Table 1. Types of Unconscious Bias Type of Bias

Description of Bias

Example of Bias

The subconscious connection based on a common bond

Shared enjoyment of golf, fishing, children, live theatre

Comparing or recognizing a likeness

Share the same religion

Attribution bias

Places blame on others or external reasons for failure

“I wasn’t given the resources I needed to complete the project.”

Confirmation bias

Occurs with a judgment we then seek validation for

“See, I knew that she could not make the leap from for-profit to not-for-profit.”

Admiring physical attributes as a measure of success

Tall CEOs are more successful than short CEOs

Halo bias

Creating esteem for an individual based on a singular achievement

Harvard graduate so must excel at everything

Horn bias

One miss-step clouds a person’s chances forever

“4 years ago, she failed at a project, so she should not be considered for a promotion.”

Comparing a person to the one who came before, such as a previous CNO or previous applicant

“This last candidate we interviewed had a much more creative answer to how she would innovate change.”

Going along with the majority of the group and not voicing a different opinion

“I agree, as a single parent, he may call off frequently.”

Affinity bias Similarity bias

Beauty bias

Contrast bias

Conformity bias

CEO, chief executive officer; CNO, chief nursing officer. Adapted from Pratt.6 affiliate with those they have a common bond with. There is a tendency to hire, promote, and rely on individuals that are similar and pose no subconscious threat. Types of Bias Unconscious bias can cause prejudicial behavior based on race, gender, sexual identification, culture, religion, or generational differences. There are abundant anecdotal examples within our profession. For example; male nurses should not work in obstetrics, nurses with young children will use more sick time than those without, and women leaders are more emotional than their male counter parts. Additionally there is research to support that some of these biases clearly impact group norms. In medical academia, 5% of women are full professors compared with 18% of their male counterparts.5 There are data to support the informal introduction of female physicians versus the use of formal titles to introduce male physicians. Formal titles are used for female physicians 49% of the time, whereas their male counterparts are introduced by title 72% of the time.11 Consider if you will that women account for 78.4% of the health care labor force yet only 14.6 percent are executive officers and 2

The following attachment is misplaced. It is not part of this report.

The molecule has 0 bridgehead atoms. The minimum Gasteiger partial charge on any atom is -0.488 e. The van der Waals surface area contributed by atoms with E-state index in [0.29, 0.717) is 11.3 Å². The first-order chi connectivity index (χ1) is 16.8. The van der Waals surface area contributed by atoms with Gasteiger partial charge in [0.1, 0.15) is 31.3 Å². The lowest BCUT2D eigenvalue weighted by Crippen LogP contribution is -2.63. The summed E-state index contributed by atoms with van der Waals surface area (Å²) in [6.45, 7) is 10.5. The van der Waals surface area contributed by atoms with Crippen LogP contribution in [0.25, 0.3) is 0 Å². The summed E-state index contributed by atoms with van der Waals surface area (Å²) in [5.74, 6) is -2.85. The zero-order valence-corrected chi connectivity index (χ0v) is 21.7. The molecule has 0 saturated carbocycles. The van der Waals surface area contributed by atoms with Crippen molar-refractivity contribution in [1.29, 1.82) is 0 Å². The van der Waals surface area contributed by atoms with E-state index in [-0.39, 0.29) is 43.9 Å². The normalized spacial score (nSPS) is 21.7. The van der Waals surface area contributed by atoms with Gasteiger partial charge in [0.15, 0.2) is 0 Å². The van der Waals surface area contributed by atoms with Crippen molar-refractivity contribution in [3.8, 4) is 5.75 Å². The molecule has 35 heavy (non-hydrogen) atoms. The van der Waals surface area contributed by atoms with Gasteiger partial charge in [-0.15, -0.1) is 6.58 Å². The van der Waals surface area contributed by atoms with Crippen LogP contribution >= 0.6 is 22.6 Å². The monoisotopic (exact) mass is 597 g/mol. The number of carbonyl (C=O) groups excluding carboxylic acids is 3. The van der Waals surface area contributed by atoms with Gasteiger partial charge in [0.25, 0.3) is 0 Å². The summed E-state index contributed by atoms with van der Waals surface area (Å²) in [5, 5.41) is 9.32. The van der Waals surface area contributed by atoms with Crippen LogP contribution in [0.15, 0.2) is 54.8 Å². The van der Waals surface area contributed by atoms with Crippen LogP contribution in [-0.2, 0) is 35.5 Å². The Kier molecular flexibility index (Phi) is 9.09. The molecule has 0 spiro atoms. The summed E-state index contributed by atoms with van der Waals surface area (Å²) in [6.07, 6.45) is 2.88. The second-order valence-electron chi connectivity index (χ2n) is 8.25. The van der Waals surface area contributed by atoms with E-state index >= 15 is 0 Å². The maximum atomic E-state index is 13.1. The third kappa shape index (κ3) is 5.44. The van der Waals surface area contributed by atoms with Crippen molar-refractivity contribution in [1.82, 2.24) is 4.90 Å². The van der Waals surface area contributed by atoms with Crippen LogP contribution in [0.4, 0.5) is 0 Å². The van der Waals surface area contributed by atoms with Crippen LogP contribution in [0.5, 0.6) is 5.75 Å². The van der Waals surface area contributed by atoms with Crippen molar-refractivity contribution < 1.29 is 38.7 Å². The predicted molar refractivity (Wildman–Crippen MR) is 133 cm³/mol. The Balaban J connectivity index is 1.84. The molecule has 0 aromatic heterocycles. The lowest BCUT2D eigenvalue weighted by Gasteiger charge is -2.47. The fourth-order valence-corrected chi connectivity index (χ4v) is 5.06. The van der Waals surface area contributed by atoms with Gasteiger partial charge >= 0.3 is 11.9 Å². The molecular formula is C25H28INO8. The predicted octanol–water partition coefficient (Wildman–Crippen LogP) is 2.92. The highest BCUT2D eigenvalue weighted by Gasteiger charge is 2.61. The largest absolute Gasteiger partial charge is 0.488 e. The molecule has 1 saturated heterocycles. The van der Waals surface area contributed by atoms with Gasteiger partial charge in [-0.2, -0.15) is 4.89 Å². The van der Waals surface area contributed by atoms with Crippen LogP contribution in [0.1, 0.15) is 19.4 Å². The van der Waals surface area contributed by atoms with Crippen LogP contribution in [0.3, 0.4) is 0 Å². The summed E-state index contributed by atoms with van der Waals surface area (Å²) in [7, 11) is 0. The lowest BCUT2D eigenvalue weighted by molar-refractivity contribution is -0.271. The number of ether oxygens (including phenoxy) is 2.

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12.4% hold board positions.12 Women are underrepresented in health care leadership positions. When contemplating this subject and its effects on goal attainment within an organization, several more subtle categories of bias have been identified. They are affinity, similarity, attribution, confirmation, beauty, halo, horn, contrast. and conformity.3 A description and an example of each of these 9 biases is included in Table 1. Micro-inequities can also contribute to the derailment of projects. Coined by Mary Rowe in 1973, micro-inequities are, “apparently small events which are often ephemeral and hard-to-prove, events which are covert, often unintentional, frequently unrecognized by the perpetrator, which occur wherever people are perceived to be ‘different’.”13,14 Micro-inequities can be exemplified in the unconscious acts such as leaving names off of lists, not introducing people, consistently mispronouncing a person’s name, reading half of a person’s e-mail, and then asking the person about the content later, and spreading “ugly” cartoons. Many times, leaders are unaware of microinequities, as they may have never personally experienced this type of bias. They may not realize the extent to which micro-inequities contribute to the derailment